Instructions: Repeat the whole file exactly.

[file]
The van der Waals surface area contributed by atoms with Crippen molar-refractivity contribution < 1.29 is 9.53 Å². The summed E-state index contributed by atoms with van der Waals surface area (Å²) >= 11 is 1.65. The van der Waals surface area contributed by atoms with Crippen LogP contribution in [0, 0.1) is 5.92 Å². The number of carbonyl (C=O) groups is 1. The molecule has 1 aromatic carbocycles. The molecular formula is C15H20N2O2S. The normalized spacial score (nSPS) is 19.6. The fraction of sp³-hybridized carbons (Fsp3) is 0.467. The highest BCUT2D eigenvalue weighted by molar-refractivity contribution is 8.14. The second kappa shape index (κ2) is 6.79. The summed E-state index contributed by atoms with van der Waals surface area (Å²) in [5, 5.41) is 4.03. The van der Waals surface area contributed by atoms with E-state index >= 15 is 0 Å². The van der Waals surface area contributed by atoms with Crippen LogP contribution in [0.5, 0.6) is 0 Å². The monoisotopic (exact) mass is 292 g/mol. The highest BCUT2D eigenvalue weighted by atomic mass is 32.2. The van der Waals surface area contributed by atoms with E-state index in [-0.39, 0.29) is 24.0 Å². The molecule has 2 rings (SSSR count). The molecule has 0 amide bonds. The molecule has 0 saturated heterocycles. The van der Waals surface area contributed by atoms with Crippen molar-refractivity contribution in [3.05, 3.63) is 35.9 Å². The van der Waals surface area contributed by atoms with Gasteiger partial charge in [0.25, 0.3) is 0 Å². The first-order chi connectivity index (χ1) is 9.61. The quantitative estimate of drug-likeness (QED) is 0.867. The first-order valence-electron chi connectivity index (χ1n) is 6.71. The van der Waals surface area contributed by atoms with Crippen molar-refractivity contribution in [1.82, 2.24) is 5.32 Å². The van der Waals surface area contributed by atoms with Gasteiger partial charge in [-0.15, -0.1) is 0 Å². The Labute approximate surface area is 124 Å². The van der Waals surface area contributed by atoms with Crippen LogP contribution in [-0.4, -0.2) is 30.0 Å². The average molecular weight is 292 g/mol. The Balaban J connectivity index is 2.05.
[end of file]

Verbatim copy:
The van der Waals surface area contributed by atoms with Crippen molar-refractivity contribution < 1.29 is 9.53 Å². The summed E-state index contributed by atoms with van der Waals surface area (Å²) >= 11 is 1.65. The van der Waals surface area contributed by atoms with Crippen LogP contribution in [0, 0.1) is 5.92 Å². The number of carbonyl (C=O) groups is 1. The molecule has 1 aromatic carbocycles. The molecular formula is C15H20N2O2S. The normalized spacial score (nSPS) is 19.6. The fraction of sp³-hybridized carbons (Fsp3) is 0.467. The highest BCUT2D eigenvalue weighted by molar-refractivity contribution is 8.14. The second kappa shape index (κ2) is 6.79. The summed E-state index contributed by atoms with van der Waals surface area (Å²) in [5, 5.41) is 4.03. The van der Waals surface area contributed by atoms with E-state index >= 15 is 0 Å². The van der Waals surface area contributed by atoms with Crippen LogP contribution in [0.5, 0.6) is 0 Å². The monoisotopic (exact) mass is 292 g/mol. The highest BCUT2D eigenvalue weighted by atomic mass is 32.2. The van der Waals surface area contributed by atoms with E-state index in [-0.39, 0.29) is 24.0 Å². The molecule has 2 rings (SSSR count). The molecule has 0 amide bonds. The molecule has 0 saturated heterocycles. The van der Waals surface area contributed by atoms with Crippen molar-refractivity contribution in [3.05, 3.63) is 35.9 Å². The van der Waals surface area contributed by atoms with Gasteiger partial charge in [0.25, 0.3) is 0 Å². The first-order chi connectivity index (χ1) is 9.61. The quantitative estimate of drug-likeness (QED) is 0.867. The first-order valence-electron chi connectivity index (χ1n) is 6.71. The van der Waals surface area contributed by atoms with Crippen molar-refractivity contribution in [1.82, 2.24) is 5.32 Å². The van der Waals surface area contributed by atoms with Gasteiger partial charge in [-0.15, -0.1) is 0 Å². The Labute approximate surface area is 124 Å². The van der Waals surface area contributed by atoms with Crippen LogP contribution in [-0.4, -0.2) is 30.0 Å². The average molecular weight is 292 g/mol. The Balaban J connectivity index is 2.05.